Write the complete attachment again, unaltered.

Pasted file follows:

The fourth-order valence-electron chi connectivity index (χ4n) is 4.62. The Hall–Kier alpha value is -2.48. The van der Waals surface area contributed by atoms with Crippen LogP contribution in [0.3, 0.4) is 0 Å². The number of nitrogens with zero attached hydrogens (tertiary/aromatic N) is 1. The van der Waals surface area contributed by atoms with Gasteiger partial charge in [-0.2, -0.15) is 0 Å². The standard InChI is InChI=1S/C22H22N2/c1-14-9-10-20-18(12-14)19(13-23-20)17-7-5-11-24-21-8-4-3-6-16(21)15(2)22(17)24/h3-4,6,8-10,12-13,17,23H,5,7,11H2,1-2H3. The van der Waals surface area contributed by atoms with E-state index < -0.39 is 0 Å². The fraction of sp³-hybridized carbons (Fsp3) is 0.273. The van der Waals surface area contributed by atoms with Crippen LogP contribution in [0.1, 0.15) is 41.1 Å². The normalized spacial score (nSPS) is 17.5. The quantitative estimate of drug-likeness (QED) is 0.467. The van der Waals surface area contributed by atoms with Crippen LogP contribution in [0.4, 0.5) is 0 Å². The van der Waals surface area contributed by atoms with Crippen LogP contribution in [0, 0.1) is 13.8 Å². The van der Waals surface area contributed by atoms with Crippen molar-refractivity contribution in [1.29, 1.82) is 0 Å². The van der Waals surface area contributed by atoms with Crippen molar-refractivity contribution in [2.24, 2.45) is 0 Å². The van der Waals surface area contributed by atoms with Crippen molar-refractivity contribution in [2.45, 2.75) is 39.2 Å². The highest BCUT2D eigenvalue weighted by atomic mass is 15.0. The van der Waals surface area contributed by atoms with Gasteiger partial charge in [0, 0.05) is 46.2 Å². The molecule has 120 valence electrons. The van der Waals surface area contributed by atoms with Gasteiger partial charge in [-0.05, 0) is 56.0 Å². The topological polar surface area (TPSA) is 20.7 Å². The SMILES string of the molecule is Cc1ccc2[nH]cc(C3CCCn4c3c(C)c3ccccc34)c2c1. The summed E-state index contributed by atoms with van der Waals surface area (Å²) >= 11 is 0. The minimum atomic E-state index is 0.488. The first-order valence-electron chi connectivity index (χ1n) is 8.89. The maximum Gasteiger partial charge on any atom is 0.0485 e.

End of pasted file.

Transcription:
The fourth-order valence-electron chi connectivity index (χ4n) is 4.62. The Hall–Kier alpha value is -2.48. The van der Waals surface area contributed by atoms with Crippen LogP contribution in [0.3, 0.4) is 0 Å². The number of nitrogens with zero attached hydrogens (tertiary/aromatic N) is 1. The van der Waals surface area contributed by atoms with Gasteiger partial charge in [-0.2, -0.15) is 0 Å². The standard InChI is InChI=1S/C22H22N2/c1-14-9-10-20-18(12-14)19(13-23-20)17-7-5-11-24-21-8-4-3-6-16(21)15(2)22(17)24/h3-4,6,8-10,12-13,17,23H,5,7,11H2,1-2H3. The van der Waals surface area contributed by atoms with E-state index < -0.39 is 0 Å². The fraction of sp³-hybridized carbons (Fsp3) is 0.273. The van der Waals surface area contributed by atoms with Crippen LogP contribution in [0.1, 0.15) is 41.1 Å². The normalized spacial score (nSPS) is 17.5. The quantitative estimate of drug-likeness (QED) is 0.467. The van der Waals surface area contributed by atoms with Crippen LogP contribution in [0.4, 0.5) is 0 Å². The van der Waals surface area contributed by atoms with Crippen LogP contribution in [0, 0.1) is 13.8 Å². The van der Waals surface area contributed by atoms with Crippen molar-refractivity contribution in [1.29, 1.82) is 0 Å². The van der Waals surface area contributed by atoms with Crippen molar-refractivity contribution in [2.24, 2.45) is 0 Å². The van der Waals surface area contributed by atoms with Crippen molar-refractivity contribution in [2.45, 2.75) is 39.2 Å². The highest BCUT2D eigenvalue weighted by atomic mass is 15.0. The van der Waals surface area contributed by atoms with Gasteiger partial charge in [0, 0.05) is 46.2 Å². The molecule has 120 valence electrons. The van der Waals surface area contributed by atoms with Gasteiger partial charge in [-0.05, 0) is 56.0 Å². The topological polar surface area (TPSA) is 20.7 Å². The SMILES string of the molecule is Cc1ccc2[nH]cc(C3CCCn4c3c(C)c3ccccc34)c2c1. The summed E-state index contributed by atoms with van der Waals surface area (Å²) >= 11 is 0. The minimum atomic E-state index is 0.488. The first-order valence-electron chi connectivity index (χ1n) is 8.89. The maximum Gasteiger partial charge on any atom is 0.0485 e.